Remarkably, however, the film rarely drags. There’s just too much to delight in, between the interactions of the well-crafted characters to the splendid visuals built around all those incredible creatures.
A new cast to fall in love with
Arguably, the toughest task facing Fantastic Beasts is delivering a cast of characters as compelling as those in the previous saga. After all, Harry, Hermione, the Weasleys, Dumbledore and Hogwarts are what drew readers back to the books and audiences back to the films time and again, right?
To do this, director David Yates, who directed the last four Potter films, assembles a hugely talented cast. Redmayne is charmingly awkward as Newt, the ‘Englishman in New York’ who is more at ease with his creatures than with people. He is hard to understand at times — Newt is soft-spoken and tends to mumble. But by the end he’s sure to win audiences over with the compassion and gentle nature Redmayne endows him with.
Other standouts in the cast include Tony-award winning Dan Fogler and Katherine Waterston. Though Newt is unquestionably the hero of Fantastic Beasts, Fogler’s Jacob and his wonder at the world he glimpses for the first time allows for audiences to fall in love with it along with him. His journey is as important to the film’s drama as Newt’s, and carries much of the film’s emotion.
As for Waterston, she proves yet again that she’s one of Hollywood’s most versatile young performers. Compare her work here with previous turns in Steve Jobs and Inherent Vice and its tough to deny her chameleon-like ability to disappear into roles. She’s very good here, and the role has potential for her to be even better down the road.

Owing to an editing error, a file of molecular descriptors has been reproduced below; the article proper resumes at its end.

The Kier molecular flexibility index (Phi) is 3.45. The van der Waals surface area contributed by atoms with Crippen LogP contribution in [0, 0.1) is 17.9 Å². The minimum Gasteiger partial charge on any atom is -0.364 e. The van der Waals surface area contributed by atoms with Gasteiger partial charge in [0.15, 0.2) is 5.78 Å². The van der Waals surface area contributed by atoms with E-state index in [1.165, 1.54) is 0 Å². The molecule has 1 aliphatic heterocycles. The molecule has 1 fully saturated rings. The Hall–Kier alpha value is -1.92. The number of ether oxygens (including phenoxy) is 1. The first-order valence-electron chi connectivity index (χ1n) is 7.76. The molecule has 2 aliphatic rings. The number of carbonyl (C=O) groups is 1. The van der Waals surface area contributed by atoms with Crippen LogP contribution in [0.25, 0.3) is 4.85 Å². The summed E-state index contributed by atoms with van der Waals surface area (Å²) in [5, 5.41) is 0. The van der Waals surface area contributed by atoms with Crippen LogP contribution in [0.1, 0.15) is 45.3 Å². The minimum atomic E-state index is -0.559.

Production design, costumes sparkle
Production and costume design also deserve every possible accolade in Fantastic Beasts. The film’s look — call it “spellcrafters n’ speakeasies” — is inspired in every frame.
What’s ingenious here is just how much the look of everything makes sense, both as a period piece and a story set in the Wizarding World. Exteriors shots show a vintage New York that’s easily recognizable. But the little details added, the touches of magic everywhere, transform that setting into something altogether new and wonderous.
The costumes, meanwhile, all Great Gatsby meets Ministry of Magic, are a visual delight in and of themselves. Don’t be surprised if the work here garners mention in the Oscar conversation come Spring.
Fantastic Beasts and Where to Find Them is another one of those films where for some audiences seeing it is a foregone conclusion. If you loved Rowling’s books and the films based upon them, of course you’re going to see this film.
However, this is still a sweet, romantic flight of fantasy worth enjoying, even if you know nothing about Harry Potter. The visuals are imaginative and the characters are endearing. Most importantly, the story leaves you with the promise of more adventure on the horizon.
What more can anyone ask from a fantasy film?
Fantastic Beasts and Where to Find Them
Starring Eddie Redmayne, Katherine Waterston, Dan Fogler, Alison Sudol, Ezra Miller, Samantha Morton, Jon Voight, Carmen Ejogo, and Colin Farrell. Directed by David Yates.
Running Time: 133 minutes
Rated PG-13 for some fantasy action violence.